As Russia’s energy supply is limited, Brussels authorities are making efforts to reduce electricity consumption. This is in response to the EU’s reliance on Russia. To address the rising electricity consumption in the crypto sector, a system of energy efficiency labeling has been introduced.
EU will develop an Energy Efficiency Label for Data Centres amid rising mining consumption
In an effort to combat the rising electricity consumption at data centers like those that mine cryptocurrencies, the European Union will introduce a label to measure energy efficiency. Bloomberg reports that the EU will urge its member states to focus on crypto miners’ energy consumption as it seeks out to avoid winter with much less Russian gas than before sanctions were imposed for the war in Ukraine.
The report, which cites a draft proposal, revealed that the EU executive arm wants to collaborate with international partners to adopt an grading measure that will promote more environmentally-friendly crypto systems such as the proof of-stake ( POS) protocol, as opposed to the energy-intensive proof-of-work mechanism used by Bitcoin.
The European Commission has published an Action Plan that states, “Just like their use has increased significantly, the energy consumed by cryptocurrencies has also increased.” The Commission stresses that it is imperative to only use the most efficient version of cryptocurrency and other blockchain technology in order to harness their use in energy markets and trading.
One of the key measures in the document, which was announced Tuesday, is to reduce the energy consumption of Information and Communications Technology (ICT). This includes an “environmental labelling scheme… and an energy efficient label for blockchains.” The Commission released the following press release:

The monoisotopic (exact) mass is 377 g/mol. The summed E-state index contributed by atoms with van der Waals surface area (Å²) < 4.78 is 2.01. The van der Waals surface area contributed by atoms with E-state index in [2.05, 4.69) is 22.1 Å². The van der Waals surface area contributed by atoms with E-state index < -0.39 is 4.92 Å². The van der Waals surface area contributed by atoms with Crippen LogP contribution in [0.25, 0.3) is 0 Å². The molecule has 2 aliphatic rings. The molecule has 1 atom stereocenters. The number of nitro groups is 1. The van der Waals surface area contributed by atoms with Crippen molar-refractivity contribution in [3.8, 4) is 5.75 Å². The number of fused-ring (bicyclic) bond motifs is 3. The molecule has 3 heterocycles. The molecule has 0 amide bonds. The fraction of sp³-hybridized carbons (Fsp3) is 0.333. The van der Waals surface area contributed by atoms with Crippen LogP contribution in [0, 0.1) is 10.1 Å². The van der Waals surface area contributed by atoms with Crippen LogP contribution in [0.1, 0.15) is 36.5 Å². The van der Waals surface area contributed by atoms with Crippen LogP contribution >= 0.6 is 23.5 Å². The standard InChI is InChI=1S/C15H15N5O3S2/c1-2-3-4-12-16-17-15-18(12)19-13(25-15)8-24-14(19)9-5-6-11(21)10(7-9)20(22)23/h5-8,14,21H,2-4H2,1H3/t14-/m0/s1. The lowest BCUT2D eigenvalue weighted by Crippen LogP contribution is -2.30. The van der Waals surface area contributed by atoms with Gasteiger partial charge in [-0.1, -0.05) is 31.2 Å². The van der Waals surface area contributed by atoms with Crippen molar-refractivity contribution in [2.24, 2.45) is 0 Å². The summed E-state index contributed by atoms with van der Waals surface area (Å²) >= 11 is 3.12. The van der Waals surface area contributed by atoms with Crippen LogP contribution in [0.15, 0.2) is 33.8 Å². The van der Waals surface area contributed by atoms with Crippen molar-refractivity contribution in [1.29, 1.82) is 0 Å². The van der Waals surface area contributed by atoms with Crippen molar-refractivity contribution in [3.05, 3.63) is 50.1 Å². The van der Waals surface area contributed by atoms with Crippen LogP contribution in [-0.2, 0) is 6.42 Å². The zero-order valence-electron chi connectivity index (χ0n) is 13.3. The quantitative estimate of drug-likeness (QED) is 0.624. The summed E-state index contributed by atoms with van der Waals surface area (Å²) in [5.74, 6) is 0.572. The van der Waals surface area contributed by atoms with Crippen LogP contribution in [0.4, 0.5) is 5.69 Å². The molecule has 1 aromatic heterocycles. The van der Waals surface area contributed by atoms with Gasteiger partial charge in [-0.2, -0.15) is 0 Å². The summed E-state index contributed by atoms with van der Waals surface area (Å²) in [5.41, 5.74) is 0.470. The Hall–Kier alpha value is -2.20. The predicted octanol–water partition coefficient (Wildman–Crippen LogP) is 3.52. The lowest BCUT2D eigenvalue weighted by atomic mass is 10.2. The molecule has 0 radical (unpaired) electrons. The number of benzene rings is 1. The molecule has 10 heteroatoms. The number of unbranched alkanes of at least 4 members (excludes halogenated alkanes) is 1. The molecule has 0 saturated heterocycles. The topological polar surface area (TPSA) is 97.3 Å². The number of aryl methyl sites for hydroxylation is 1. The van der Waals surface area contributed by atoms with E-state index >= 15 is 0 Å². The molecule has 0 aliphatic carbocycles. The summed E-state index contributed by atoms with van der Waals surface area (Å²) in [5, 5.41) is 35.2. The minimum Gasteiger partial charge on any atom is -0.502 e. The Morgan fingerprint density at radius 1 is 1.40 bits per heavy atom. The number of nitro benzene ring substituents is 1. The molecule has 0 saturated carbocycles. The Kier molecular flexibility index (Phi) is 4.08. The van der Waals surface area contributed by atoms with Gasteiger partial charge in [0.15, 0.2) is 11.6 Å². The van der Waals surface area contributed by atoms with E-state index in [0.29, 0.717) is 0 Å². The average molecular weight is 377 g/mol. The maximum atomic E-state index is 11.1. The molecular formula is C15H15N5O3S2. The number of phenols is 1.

Today’s plan outlines how to reduce the ICT sector’s dependence on our energy system. Data centers and the growing demand for online services are consuming more energy than ever before.
This move follows an earlier attempt to ban PoW mining using the upcoming Markets in Crypto Assets regulatory framework ( MICA). This caused negative reactions from the Old Continent’s crypto community as well as the industry, and was essentially a Bitcoin ban.
The controversial provision was eventually removed from the current draft of the legislation. However, other texts require service asset providers to disclose the energy consumption and environmental impacts of assets they use.
PoS mining, which is where the Ethereum blockchain was recently moved, consumes less energy than proof-of-work digital coin minting. Bloomberg noted that even though the EU only accounts for 10% of PoW crypto mining’s total, any new policies implemented by the 27-strong bloc can have global consequences.
In the cited document, it is also stated that the European Union will produce a report on the climate impact of the industry by 2020. In addition, it is asked that EU countries to eliminate any tax exemptions for crypto miners. Brussels insists that all member states must be prepared to stop mining in the event of an electricity shortage.